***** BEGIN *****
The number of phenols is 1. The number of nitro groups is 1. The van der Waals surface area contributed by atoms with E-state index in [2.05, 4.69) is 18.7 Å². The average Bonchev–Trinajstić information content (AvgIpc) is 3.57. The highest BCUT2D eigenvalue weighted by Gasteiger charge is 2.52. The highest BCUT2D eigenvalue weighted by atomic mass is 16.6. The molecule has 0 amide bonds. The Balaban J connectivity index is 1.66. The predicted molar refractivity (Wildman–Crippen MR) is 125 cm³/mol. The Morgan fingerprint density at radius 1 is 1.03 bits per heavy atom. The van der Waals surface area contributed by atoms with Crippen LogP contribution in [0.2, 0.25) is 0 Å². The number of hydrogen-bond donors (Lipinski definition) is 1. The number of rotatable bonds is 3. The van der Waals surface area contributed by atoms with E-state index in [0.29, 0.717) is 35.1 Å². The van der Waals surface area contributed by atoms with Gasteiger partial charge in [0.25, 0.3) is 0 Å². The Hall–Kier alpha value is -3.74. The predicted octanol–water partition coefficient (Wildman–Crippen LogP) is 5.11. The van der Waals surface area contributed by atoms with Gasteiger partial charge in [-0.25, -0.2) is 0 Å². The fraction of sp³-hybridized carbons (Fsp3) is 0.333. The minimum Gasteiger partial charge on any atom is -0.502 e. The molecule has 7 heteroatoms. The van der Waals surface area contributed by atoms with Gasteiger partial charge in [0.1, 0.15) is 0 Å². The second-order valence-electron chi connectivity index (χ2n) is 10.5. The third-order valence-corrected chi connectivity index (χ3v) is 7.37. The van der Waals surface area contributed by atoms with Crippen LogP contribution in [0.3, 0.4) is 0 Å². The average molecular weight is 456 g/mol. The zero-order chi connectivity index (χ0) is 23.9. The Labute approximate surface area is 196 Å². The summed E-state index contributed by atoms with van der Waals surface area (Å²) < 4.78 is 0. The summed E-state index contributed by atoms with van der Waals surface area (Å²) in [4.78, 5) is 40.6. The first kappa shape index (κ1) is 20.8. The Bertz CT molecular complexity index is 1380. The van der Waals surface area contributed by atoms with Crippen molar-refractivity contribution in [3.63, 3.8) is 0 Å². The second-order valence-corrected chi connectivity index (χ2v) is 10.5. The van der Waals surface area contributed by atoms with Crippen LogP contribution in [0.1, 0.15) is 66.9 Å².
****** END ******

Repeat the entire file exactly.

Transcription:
The number of phenols is 1. The number of nitro groups is 1. The van der Waals surface area contributed by atoms with E-state index in [2.05, 4.69) is 18.7 Å². The average Bonchev–Trinajstić information content (AvgIpc) is 3.57. The highest BCUT2D eigenvalue weighted by Gasteiger charge is 2.52. The highest BCUT2D eigenvalue weighted by atomic mass is 16.6. The molecule has 0 amide bonds. The Balaban J connectivity index is 1.66. The predicted molar refractivity (Wildman–Crippen MR) is 125 cm³/mol. The Morgan fingerprint density at radius 1 is 1.03 bits per heavy atom. The van der Waals surface area contributed by atoms with Crippen LogP contribution in [0.2, 0.25) is 0 Å². The number of hydrogen-bond donors (Lipinski definition) is 1. The number of rotatable bonds is 3. The van der Waals surface area contributed by atoms with E-state index in [0.29, 0.717) is 35.1 Å². The van der Waals surface area contributed by atoms with Gasteiger partial charge in [0.25, 0.3) is 0 Å². The Hall–Kier alpha value is -3.74. The predicted octanol–water partition coefficient (Wildman–Crippen LogP) is 5.11. The van der Waals surface area contributed by atoms with Gasteiger partial charge in [-0.25, -0.2) is 0 Å². The fraction of sp³-hybridized carbons (Fsp3) is 0.333. The minimum Gasteiger partial charge on any atom is -0.502 e. The molecule has 7 heteroatoms. The van der Waals surface area contributed by atoms with Gasteiger partial charge in [0.1, 0.15) is 0 Å². The second-order valence-electron chi connectivity index (χ2n) is 10.5. The third-order valence-corrected chi connectivity index (χ3v) is 7.37. The van der Waals surface area contributed by atoms with Crippen LogP contribution in [0.3, 0.4) is 0 Å². The average molecular weight is 456 g/mol. The zero-order chi connectivity index (χ0) is 23.9. The Labute approximate surface area is 196 Å². The summed E-state index contributed by atoms with van der Waals surface area (Å²) < 4.78 is 0. The summed E-state index contributed by atoms with van der Waals surface area (Å²) in [4.78, 5) is 40.6. The first kappa shape index (κ1) is 20.8. The Bertz CT molecular complexity index is 1380. The van der Waals surface area contributed by atoms with Crippen molar-refractivity contribution in [3.63, 3.8) is 0 Å². The second-order valence-corrected chi connectivity index (χ2v) is 10.5. The van der Waals surface area contributed by atoms with Crippen LogP contribution in [0.1, 0.15) is 66.9 Å².